Chemotherapy maker faces lawsuits over permanent hair loss claims

Hair loss can be expected with many chemotherapies, with regrowth returning after treatment has stopped. But, many women who received the chemotherapy drug Taxotere for at least six months say they have been unable to grow new hair, a condition called alopecia. Taxotere is used to treat a variety of cancers including cancer of the breast, prostate, lung, head and neck, and stomach. It contains the active ingredient Docetaxel and is a member of a family of drugs called taxanes. Taxotere works by slowing cell growth. The medication promises to shorten the length of treatment when combined with other therapies. ... Read More

Taxotere linked to fatal intestinal inflammation

The chemotherapy drug Taxotere has been linked to five fatal cases of neutropenic enterocolitis, an inflammation of the mucosa of the small intestines and colon, the French National Drug and Health Product Safety Agency (ANSM) reports. As a result, the Institut Curie in Paris has stopped using the drug in favor of paclitaxel. Neutropenic enterocolitis is also known as typhlitis, an inflammation that affects the cecum, a part of the large intestine near the appendix. It is associated with a low level of neutrophil granulocytes, the most common form of white blood cells. Taxotere targets and kills these types of ... Read More

Taxotere MDL maintains rapid growth, lawsuits over permanent hair loss

This summer we reported that the Taxotere federal multidistrict litigation had grown from 33 lawsuits to more than 1,000 in just a little more than seven months. Now six months later, the litigation has continued to see dramatic increase. More than another 1,000 suits have been added to the MDL, with a total of 2,304 claims as of Nov. 15, 2017, according to the United States Judicial Panel on Multidistrict Litigation. MDL -2740 Taxotere (Docetaxel) Products Liability Litigation under U.S. District Judge Kurt D. Engelhardt was established in the Eastern District of Louisiana in October of last year. The federal ... Read More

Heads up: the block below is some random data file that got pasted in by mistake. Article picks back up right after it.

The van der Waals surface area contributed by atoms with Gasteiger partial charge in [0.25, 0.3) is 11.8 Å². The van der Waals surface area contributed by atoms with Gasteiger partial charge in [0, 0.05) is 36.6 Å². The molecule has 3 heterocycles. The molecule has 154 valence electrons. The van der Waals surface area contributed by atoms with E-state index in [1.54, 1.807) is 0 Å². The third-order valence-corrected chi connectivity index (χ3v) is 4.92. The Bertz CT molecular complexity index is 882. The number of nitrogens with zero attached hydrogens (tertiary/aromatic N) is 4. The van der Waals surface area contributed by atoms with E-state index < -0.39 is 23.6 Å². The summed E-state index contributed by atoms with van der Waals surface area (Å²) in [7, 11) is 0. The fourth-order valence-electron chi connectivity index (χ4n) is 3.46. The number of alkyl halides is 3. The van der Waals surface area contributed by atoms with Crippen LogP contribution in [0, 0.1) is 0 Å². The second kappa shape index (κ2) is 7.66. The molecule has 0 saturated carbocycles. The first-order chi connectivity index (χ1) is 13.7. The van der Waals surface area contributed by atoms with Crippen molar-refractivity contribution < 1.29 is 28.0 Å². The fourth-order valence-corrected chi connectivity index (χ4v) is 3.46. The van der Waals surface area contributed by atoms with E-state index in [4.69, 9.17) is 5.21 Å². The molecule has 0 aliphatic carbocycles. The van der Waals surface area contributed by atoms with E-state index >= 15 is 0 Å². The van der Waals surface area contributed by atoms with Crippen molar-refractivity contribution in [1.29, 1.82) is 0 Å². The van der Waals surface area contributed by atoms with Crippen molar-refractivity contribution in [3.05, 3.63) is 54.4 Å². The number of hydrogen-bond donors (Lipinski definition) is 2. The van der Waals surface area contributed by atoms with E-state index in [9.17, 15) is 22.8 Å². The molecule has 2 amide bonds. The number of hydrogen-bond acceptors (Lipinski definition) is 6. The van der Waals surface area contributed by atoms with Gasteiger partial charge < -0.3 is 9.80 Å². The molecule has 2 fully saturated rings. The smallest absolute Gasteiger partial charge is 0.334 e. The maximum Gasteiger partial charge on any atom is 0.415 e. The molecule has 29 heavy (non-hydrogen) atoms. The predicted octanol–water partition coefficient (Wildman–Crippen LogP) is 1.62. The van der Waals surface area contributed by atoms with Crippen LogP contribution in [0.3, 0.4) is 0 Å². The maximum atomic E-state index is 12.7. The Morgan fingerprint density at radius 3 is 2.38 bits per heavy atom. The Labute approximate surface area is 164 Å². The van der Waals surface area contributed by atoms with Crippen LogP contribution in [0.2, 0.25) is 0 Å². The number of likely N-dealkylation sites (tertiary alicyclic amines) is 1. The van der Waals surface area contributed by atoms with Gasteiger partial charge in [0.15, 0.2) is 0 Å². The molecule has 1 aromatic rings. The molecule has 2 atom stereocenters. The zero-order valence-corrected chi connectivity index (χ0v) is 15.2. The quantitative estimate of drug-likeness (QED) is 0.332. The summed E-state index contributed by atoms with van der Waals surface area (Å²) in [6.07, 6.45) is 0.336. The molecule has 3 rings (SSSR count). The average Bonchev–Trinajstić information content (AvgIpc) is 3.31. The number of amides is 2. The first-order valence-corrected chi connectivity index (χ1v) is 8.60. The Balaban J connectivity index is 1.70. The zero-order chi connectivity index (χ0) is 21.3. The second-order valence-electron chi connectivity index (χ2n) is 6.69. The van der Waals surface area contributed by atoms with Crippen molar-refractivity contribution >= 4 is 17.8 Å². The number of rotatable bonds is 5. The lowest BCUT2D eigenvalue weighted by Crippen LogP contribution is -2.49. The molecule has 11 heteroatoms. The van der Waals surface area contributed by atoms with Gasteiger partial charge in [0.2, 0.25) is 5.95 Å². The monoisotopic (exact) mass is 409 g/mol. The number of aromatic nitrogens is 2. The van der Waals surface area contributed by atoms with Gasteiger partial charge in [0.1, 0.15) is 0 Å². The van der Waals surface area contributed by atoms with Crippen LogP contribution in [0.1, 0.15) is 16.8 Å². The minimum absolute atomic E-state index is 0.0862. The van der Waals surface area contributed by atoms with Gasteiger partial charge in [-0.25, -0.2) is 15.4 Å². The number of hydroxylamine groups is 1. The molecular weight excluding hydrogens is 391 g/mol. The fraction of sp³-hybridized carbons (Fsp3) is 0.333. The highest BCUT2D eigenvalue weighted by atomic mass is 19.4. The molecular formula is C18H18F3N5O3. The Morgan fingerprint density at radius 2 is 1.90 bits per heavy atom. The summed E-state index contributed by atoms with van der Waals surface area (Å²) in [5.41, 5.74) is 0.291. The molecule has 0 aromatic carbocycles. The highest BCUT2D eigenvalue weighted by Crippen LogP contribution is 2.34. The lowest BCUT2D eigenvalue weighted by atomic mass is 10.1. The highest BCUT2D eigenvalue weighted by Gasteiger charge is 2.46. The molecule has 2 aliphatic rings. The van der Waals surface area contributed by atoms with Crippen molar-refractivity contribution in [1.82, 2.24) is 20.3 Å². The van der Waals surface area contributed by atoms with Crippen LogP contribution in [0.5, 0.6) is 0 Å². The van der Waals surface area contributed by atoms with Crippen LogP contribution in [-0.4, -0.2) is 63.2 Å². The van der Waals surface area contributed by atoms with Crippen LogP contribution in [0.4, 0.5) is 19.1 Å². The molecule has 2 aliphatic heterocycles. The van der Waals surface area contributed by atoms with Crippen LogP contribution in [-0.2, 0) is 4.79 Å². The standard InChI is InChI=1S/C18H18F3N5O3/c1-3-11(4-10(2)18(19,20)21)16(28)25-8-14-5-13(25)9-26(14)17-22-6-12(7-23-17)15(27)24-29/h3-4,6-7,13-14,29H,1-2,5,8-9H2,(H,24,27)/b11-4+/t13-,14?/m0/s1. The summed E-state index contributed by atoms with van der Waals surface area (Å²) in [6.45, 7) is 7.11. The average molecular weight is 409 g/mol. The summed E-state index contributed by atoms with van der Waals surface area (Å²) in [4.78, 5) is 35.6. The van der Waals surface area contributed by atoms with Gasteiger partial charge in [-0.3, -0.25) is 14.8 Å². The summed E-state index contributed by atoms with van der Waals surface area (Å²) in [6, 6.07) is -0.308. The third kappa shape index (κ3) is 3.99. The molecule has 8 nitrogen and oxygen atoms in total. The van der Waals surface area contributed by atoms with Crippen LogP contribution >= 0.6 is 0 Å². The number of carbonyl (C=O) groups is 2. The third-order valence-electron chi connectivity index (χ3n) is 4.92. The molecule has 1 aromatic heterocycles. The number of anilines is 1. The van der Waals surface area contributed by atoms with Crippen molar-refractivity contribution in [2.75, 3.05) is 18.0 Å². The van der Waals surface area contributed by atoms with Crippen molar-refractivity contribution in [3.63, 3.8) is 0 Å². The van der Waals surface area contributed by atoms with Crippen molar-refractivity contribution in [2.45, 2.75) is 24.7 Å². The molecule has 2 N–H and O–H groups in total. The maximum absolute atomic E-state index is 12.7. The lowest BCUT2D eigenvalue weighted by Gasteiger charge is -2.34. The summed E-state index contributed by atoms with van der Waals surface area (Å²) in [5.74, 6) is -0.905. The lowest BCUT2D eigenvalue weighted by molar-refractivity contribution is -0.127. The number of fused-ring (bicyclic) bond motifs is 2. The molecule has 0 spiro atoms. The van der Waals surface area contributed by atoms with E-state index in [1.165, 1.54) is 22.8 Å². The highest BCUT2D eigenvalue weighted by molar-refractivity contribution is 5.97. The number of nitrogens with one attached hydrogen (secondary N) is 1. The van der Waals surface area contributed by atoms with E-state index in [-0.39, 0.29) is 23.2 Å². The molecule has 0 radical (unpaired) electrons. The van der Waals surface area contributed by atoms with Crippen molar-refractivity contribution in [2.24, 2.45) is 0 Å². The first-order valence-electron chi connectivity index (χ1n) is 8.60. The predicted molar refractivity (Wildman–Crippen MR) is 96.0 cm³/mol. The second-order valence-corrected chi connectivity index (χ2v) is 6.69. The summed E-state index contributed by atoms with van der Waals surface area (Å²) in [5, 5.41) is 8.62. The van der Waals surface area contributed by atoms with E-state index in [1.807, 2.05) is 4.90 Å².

Discovery could lead to better understanding of hair loss

Scientists studying anti-inflammatory immune cells called Tregs discovered that defects in these cells may be responsible for hair loss called alopecia areata. Alopecia areata is a common autoimmune skin disease where the immune system attacks hair follicles, causing the hair to fall out in round patches on the scalp. There is often hair loss on the face and sometimes other areas of the body. There is no cure for alopecia areata. When the researchers temporarily removed the Tregs from the skin of laboratory mice, they discovered that patches of hair that had been shaved were not regrowing. Curious at this ... Read More

Drug companies race to get FDA approval of alopecia treatment

Alopecia is the medical term for hair loss. Hair loss for both men and women comes with not only the obvious physical repercussions, but also often emotional consequences as well, with sufferers wrestling with issues of identity and self-confidence as their appearance is sometimes dramatically altered. The most common type of alopecia, which is very well known is hereditary. Called androgenetic alopecia, also known as pattern hair loss, it affects 80 million men and women in the United States. Another form of alopecia that is very familiar is drug-induced, often by chemotherapy. Under normal circumstances, this is a temporary hair ... Read More